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What It’s Like to Volunteer - Helping at the Door

Will what I do make any kind of a difference? Will it be COVID-safe? Can I overcome my own feelings (biases?) about people who are mentally ill, addicted or alcoholic? Is it just too hard emotionally?

Everyone doing volunteer work for a cause as overwhelming as homelessness asks themselves these questions. I certainly have, and so have stuck to the kind of effort in a safe and known context, such as my church, where I could see a measurable result, work with folks I’m comfortable with, do good work and, frankly, not be all that challenged.

But I admire Valerie, respect her work, and she needed help in the office. I had no clue what this meant, but, for some reason, I had said I would help out. I put on my mask, washed my hands, and met her with some other friends to learn how. Soon we heard what it was she needed: Answer the door when the doorbell rang (easy enough); talk to the folks and see what they need; complete a form with their information and give them what they need or refer them to someplace that can meet their need; and make a follow-up appointment with Valerie if follow-up would be beneficial. That all sounded doable. The clothes, hygiene bags, snack bags, bus passes are all organized and available or it’s clear enough how to put them together; and the form is easy to fill out. Why not? We could keep our masks on all the time, so we signed up to start.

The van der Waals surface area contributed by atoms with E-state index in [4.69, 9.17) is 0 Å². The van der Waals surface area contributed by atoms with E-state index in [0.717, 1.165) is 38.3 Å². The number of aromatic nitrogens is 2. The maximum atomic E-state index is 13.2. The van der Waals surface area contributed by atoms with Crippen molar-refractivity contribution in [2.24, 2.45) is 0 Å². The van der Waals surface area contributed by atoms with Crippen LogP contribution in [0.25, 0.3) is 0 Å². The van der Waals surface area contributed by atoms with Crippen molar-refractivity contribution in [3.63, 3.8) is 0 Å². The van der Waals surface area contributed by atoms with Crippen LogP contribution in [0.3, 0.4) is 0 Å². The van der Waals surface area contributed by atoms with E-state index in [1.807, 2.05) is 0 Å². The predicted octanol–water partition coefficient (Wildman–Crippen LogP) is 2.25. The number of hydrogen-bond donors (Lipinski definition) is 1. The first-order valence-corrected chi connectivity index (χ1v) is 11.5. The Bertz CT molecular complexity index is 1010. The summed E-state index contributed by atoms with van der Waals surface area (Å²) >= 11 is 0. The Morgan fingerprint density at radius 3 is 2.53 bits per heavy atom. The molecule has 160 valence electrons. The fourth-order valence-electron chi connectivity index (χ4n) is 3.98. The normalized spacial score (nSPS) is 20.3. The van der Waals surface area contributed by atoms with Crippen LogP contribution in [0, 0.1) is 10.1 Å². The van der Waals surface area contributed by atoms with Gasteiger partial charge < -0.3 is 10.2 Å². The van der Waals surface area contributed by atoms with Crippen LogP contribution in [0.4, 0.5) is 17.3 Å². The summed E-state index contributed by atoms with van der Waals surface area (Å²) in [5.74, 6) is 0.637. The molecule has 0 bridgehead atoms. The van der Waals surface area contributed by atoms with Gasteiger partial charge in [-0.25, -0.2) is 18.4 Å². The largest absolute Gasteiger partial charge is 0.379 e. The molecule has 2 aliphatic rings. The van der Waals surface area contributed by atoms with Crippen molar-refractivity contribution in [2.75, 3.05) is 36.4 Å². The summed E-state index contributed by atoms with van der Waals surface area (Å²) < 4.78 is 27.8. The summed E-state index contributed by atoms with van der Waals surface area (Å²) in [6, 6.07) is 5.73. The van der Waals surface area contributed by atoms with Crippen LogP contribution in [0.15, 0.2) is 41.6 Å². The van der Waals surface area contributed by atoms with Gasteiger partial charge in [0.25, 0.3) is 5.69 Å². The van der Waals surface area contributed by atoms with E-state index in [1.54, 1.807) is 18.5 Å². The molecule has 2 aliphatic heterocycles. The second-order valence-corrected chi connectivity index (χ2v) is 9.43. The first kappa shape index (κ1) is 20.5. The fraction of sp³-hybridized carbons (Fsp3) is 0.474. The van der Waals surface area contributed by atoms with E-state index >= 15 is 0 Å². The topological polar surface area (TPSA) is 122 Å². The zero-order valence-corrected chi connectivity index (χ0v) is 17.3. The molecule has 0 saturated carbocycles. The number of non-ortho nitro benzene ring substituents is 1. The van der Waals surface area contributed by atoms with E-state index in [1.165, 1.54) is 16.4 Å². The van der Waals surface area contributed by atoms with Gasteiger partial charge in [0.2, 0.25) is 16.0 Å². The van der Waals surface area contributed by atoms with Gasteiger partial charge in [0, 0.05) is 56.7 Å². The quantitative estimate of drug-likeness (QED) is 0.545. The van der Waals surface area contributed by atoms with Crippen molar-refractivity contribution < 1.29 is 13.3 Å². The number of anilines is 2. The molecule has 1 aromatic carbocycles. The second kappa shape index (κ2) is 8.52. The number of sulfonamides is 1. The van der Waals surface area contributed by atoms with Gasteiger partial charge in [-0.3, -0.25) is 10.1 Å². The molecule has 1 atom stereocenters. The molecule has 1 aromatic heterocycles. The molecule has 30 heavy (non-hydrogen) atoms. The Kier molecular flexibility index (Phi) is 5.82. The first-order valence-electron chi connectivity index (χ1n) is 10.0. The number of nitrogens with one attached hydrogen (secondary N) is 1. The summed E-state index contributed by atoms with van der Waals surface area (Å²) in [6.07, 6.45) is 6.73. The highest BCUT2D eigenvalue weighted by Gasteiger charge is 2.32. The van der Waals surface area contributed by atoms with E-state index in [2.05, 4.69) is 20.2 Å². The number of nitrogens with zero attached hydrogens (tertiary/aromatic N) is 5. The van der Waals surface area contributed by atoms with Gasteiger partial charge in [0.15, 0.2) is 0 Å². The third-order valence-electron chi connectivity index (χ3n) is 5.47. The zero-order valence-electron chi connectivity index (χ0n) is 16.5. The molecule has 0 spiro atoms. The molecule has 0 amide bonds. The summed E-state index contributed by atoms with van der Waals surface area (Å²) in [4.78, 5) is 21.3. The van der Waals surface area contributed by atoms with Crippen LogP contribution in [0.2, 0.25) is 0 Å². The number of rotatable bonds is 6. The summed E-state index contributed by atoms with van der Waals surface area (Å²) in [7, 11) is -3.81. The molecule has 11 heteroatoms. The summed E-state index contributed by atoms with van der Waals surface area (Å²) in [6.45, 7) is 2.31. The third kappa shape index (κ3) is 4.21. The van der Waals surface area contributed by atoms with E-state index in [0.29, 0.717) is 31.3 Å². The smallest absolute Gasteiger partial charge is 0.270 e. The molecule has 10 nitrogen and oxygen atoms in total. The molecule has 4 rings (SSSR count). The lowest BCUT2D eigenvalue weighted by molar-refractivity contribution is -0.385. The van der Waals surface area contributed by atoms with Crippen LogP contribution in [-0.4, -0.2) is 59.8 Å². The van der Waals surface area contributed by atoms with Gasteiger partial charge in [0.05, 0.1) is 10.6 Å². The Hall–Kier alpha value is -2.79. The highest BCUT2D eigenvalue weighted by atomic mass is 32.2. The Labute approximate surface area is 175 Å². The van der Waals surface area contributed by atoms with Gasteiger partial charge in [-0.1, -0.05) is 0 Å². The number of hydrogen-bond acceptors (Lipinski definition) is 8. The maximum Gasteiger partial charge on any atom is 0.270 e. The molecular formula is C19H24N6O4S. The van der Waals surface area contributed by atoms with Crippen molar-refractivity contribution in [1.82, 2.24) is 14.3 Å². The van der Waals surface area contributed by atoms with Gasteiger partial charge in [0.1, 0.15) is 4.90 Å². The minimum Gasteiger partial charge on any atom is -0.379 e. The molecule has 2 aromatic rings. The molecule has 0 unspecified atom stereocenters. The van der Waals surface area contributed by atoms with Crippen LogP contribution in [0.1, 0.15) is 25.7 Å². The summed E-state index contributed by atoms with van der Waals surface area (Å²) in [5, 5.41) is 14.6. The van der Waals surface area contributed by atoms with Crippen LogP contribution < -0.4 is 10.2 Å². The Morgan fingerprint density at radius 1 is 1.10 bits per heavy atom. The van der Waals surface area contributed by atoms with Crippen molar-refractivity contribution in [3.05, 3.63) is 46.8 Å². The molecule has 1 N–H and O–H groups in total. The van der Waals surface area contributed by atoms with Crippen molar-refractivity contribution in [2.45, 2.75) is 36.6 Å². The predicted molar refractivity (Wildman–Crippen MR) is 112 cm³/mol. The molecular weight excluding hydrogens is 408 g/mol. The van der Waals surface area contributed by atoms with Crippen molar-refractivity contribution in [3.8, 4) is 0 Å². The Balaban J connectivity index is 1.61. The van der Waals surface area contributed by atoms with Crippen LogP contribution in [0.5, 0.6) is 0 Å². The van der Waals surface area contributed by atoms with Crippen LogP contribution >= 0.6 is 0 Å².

There was the quiet man with the dirty, sun-burned face who asked for a clean pair of pants and socks because he was going to interview for a job – are you housed? I have a camp, he said. There was a woman who lives with her daughter, the daughter’s boyfriend and a grandchild. The daughter is struggling in that relationship and the woman got laid off from a hotel job, would like a warm jacket and a bus pass. There was a young man who needed to know where to get a COVID test. The requests weren’t that complicated – we could do this.

Then there was a young couple from out of town with an infant in the UNMH Neonatal Intensive Care Unit (NICU) who needed a place to stay since the mom had been discharged. The dad would like to find work – he had worked construction and retail – but more urgently, they needed some warmer clothes and a place to stay tonight – could FaithWorks help? Yes, there were clothes, there was food, and there’s a list of options on a referral card. Valerie knew additional resources as well, given their specific circumstances.

I guess that’s when it clicked for me. I had made a difference. I had spent only a few hours answering the FaithWorks doorbell, and I had helped some people. And I was safe. Maybe I didn’t change their lives, but I had, in fact, changed mine. If you can keep your mask on and stay safe, maybe you can change yours as well! Contact and find a time to volunteer with ABQ FaithWorks.


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